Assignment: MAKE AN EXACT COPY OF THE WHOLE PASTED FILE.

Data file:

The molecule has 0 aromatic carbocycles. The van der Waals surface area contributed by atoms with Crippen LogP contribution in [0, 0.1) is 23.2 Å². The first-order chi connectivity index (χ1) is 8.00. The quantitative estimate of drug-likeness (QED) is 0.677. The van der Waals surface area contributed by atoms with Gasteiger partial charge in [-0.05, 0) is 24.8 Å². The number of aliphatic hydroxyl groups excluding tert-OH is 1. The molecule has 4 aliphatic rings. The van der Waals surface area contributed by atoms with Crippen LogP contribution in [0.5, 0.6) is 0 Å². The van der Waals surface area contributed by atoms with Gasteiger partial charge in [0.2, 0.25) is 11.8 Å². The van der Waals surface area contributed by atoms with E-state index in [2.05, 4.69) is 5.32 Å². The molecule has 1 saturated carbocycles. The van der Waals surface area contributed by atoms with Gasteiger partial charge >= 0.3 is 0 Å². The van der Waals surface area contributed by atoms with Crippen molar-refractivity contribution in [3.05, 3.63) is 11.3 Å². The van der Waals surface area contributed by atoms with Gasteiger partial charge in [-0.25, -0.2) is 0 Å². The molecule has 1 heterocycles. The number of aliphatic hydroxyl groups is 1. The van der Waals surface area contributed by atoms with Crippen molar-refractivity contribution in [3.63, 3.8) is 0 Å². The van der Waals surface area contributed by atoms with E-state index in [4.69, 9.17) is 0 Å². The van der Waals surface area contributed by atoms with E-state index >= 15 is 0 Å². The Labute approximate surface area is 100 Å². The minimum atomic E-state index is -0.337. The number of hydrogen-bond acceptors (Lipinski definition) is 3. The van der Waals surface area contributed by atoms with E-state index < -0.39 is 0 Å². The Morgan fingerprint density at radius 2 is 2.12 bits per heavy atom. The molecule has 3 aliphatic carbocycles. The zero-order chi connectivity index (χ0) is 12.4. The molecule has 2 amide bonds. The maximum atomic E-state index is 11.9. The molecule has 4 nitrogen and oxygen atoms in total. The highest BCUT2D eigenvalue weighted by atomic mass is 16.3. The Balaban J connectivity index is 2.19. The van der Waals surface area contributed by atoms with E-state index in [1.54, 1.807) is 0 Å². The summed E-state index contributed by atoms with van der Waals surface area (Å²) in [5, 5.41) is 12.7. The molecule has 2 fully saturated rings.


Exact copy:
The molecule has 0 aromatic carbocycles. The van der Waals surface area contributed by atoms with Crippen LogP contribution in [0, 0.1) is 23.2 Å². The first-order chi connectivity index (χ1) is 8.00. The quantitative estimate of drug-likeness (QED) is 0.677. The van der Waals surface area contributed by atoms with Gasteiger partial charge in [-0.05, 0) is 24.8 Å². The number of aliphatic hydroxyl groups excluding tert-OH is 1. The molecule has 4 aliphatic rings. The van der Waals surface area contributed by atoms with Crippen LogP contribution in [0.5, 0.6) is 0 Å². The van der Waals surface area contributed by atoms with Gasteiger partial charge in [0.2, 0.25) is 11.8 Å². The van der Waals surface area contributed by atoms with E-state index in [2.05, 4.69) is 5.32 Å². The molecule has 1 saturated carbocycles. The van der Waals surface area contributed by atoms with Gasteiger partial charge >= 0.3 is 0 Å². The van der Waals surface area contributed by atoms with Crippen molar-refractivity contribution in [3.05, 3.63) is 11.3 Å². The van der Waals surface area contributed by atoms with Gasteiger partial charge in [-0.25, -0.2) is 0 Å². The molecule has 1 heterocycles. The number of aliphatic hydroxyl groups is 1. The van der Waals surface area contributed by atoms with Crippen molar-refractivity contribution in [3.63, 3.8) is 0 Å². The van der Waals surface area contributed by atoms with E-state index in [4.69, 9.17) is 0 Å². The van der Waals surface area contributed by atoms with E-state index >= 15 is 0 Å². The Labute approximate surface area is 100 Å². The minimum atomic E-state index is -0.337. The number of hydrogen-bond acceptors (Lipinski definition) is 3. The van der Waals surface area contributed by atoms with E-state index < -0.39 is 0 Å². The Morgan fingerprint density at radius 2 is 2.12 bits per heavy atom. The molecule has 3 aliphatic carbocycles. The zero-order chi connectivity index (χ0) is 12.4. The molecule has 2 amide bonds. The maximum atomic E-state index is 11.9. The molecule has 4 nitrogen and oxygen atoms in total. The highest BCUT2D eigenvalue weighted by atomic mass is 16.3. The Balaban J connectivity index is 2.19. The van der Waals surface area contributed by atoms with E-state index in [1.54, 1.807) is 0 Å². The summed E-state index contributed by atoms with van der Waals surface area (Å²) in [5, 5.41) is 12.7. The molecule has 2 fully saturated rings.